The Arctic Winter Games start Sunday in Greenland. Nine athletes from Nome are representing Team Alaska at the international tournament. They’ll compete in four events: Dene Games, Arctic Sports, Biathlon Ski, and Alpine Skiing.
Most of Nome’s athletes have competed in indigenous games since they were little kids. But at today’s practice, Coach Marjorie Tahbone has them trying something new.
“Snow Snake is a traditional Athabascan game,” Tahbone said.
Because it’s Athabascan, it’s new to the Nome competitors, who are used to playing Inuit games.
This is their first time practicing the outdoor event. In the parking lot outside the Nome Recreation Center, they take turns throwing a 5-foot-long spear along on the ice-packed asphalt. They throw it underhanded, and it glides across the snow like a snake.
“They used to used that as a way to hunt and stun animals on the ice,” said Tahbone. “Birds, for example. Ptarmigan. They would throw the spear from far away and hit and stun the bird. They would run up and wring its neck and get game that way.”
At the Arctic Winter Games, the furthest distance in three tries wins. Tahbone says the best athletes can propel the spear as far as 500 feet. Nome‘s competitors may not reach that level yet, since they’re new to Snow Snake. But Tahbone says Team Alaska will be a strong contender in most events.
Zach Tozier is on the team. He’s a junior at Nome-Beltz High School and he’s competed in Native games for six years. This will be his first Arctic Winter Games, and he says he’s excited for one event in particular.
“Probably the Indian Stick Pull,” Tozier said.
Stick Pull has two competitors stand side-by-side with their opposite feet braced against one another. Between them, they each grasp one end of a tapered stick that’s been greased. At the signal, they pull. Whoever wrenches the stick free from their opponent’s hand wins the round.
Like Snow Snake, Stick Pull is a best-of-three event. Tozier say he likes the skill because it’s not just about brute strength. He says it also tests finesse, patience, and strategy in how you grip the stick, when you twist it, and when you just hold on.
“Most of the games are strength-based,” said Tozier. “So it’s different when you’re just trying to hang on to a slimy stick. [Laughs]”
Stick Pull has its origins in Arctic peoples’ needing to grab and hold slippery fish. So while Tozier aims to medal in the event, he says competing is really about connecting with his family’s past and participating in tradition. He says it means lot to him, especially since many Native games were banned during periods of colonization and cultural assimilation.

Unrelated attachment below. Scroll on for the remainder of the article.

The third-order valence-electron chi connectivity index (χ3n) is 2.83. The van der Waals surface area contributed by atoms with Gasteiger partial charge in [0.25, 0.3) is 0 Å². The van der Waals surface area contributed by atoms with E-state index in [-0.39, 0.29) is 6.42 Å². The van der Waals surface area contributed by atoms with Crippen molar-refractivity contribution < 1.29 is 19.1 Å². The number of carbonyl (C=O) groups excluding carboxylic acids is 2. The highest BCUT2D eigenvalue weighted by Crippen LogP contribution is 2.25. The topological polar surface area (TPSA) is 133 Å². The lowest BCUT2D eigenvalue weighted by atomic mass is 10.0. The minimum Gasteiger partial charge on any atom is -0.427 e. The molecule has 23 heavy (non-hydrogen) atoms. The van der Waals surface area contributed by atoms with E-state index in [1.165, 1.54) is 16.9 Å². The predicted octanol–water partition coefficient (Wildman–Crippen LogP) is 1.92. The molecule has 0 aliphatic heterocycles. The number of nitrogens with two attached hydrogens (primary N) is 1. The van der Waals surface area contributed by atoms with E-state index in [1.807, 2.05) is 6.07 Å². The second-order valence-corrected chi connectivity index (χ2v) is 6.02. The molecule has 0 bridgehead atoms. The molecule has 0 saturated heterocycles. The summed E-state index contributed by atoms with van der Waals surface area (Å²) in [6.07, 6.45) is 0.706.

“It’s bringing back my culture, as it was pretty much decimated when Alaska was taken over,” Tozier said. “So it’s just a nice way to immerse yourself into it.”
Coach Tahbone’s team is training for the Native events, but that’s only one part of the Arctic Winter Games.
“There’s skiing. There’s basketball. There’s wrestling, figure skating, hockey,” said Tahbone. “And then there’s us: Arctic Sports and Dene Games. We really bring the culture to the games, I think.”
Tahbone competed in three Arctic Winter Games before turning coach. She says one of her favorite parts is meeting other indigenous athletes. There are potlucks where Alaskans can socialize with competitors from Canada, Greenland, and other Arctic nations. She says teams exchange their national pins and sometimes hold a blanket toss for fun.
“It’s not about winning,” Tahbone said. “It’s not about winning at all over there. I mean, we’d really like it if we left with some medals. But really, I just want them to have fun and enjoy themselves — socialize and meet people and experience other things. Just have a good adventure over there in Greenland.”
And maybe, Nome’s athletes will even introduce their international opponents to a local tradition: the celebratory seal call.